Unitarianism Universalism

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  • Topic: Unitarian Universalism, Unitarianism, Religious pluralism
  • Pages : 4 (1263 words )
  • Download(s) : 41
  • Published : September 16, 2008
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Unitarianism is a new religion with a very clear message, faith through whatever medium still reaches the source. One person who worships may use old rituals to worship, while another takes a very liberal from of worship, the belief is that your faith is what matters, not by what name you call God. It is the epitome of religious pluralism. Conversations with a local minister of the People's Unitarian Universalis Rev. Marlene Walker. She has been the pastor of the Cedar Rapids church since 2003. In a conversation many questions were asked about this unique and diverse religion that empowers it's congregations to teach and grow how they see fit.

“By making friends of my Enemies, I destroy them.” Abraham Lincoln. These words hodl very true to the Unitarian view, without denomination or dogmatic practices that divide people one can worship freely. “We want people to learn in a way that is positive and educational, yet maintain an open viewpoint so they can better understand the way other cultures worship.” (Rev. M. Walker, personal conversation)

The beginning of the Unitarian Movement draws back to the year 1793 with the formation of the Universal Church of America, they held the belief that God does not damn any person forever and eventually they reconcile with the creator in time. The Universal Church was very foreword in their approach to being anti slavery long before it was a popular movement, however this would nearly be it's downfall, as many ministers served as Chaplains in the Army during the Civil War. However, through fire and flames, the movement endured and began to prosper as their views became more popular after the Civil War.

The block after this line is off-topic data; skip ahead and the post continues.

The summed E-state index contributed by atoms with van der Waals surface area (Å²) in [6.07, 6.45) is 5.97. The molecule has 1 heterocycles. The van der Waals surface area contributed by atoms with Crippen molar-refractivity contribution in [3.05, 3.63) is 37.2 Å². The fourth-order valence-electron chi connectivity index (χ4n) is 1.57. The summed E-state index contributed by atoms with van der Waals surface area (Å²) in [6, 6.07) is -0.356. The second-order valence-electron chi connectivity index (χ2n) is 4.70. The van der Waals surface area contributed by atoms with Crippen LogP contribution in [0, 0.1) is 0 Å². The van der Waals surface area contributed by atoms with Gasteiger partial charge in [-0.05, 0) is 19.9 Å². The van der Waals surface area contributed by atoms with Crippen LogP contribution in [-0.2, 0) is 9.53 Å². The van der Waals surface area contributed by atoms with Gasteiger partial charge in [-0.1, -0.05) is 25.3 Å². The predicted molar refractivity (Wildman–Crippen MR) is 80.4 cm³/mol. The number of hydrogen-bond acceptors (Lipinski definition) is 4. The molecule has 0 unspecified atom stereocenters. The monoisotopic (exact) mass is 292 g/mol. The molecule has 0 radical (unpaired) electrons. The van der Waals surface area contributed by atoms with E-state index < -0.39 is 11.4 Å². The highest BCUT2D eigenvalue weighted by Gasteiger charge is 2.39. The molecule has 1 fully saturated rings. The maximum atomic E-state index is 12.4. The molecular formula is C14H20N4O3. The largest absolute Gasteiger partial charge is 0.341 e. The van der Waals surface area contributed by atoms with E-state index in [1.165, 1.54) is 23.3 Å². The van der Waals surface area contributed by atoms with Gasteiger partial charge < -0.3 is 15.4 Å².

While Universalism at this point was a completely different “religion” than Unitarianism, which held the belief that God was not a Holy Trinity (Father, Son, and Holy Spirit), yet all were the same aspect. While nowhere as organized as the Universilist movement, they still had man popular supporters, and became more...
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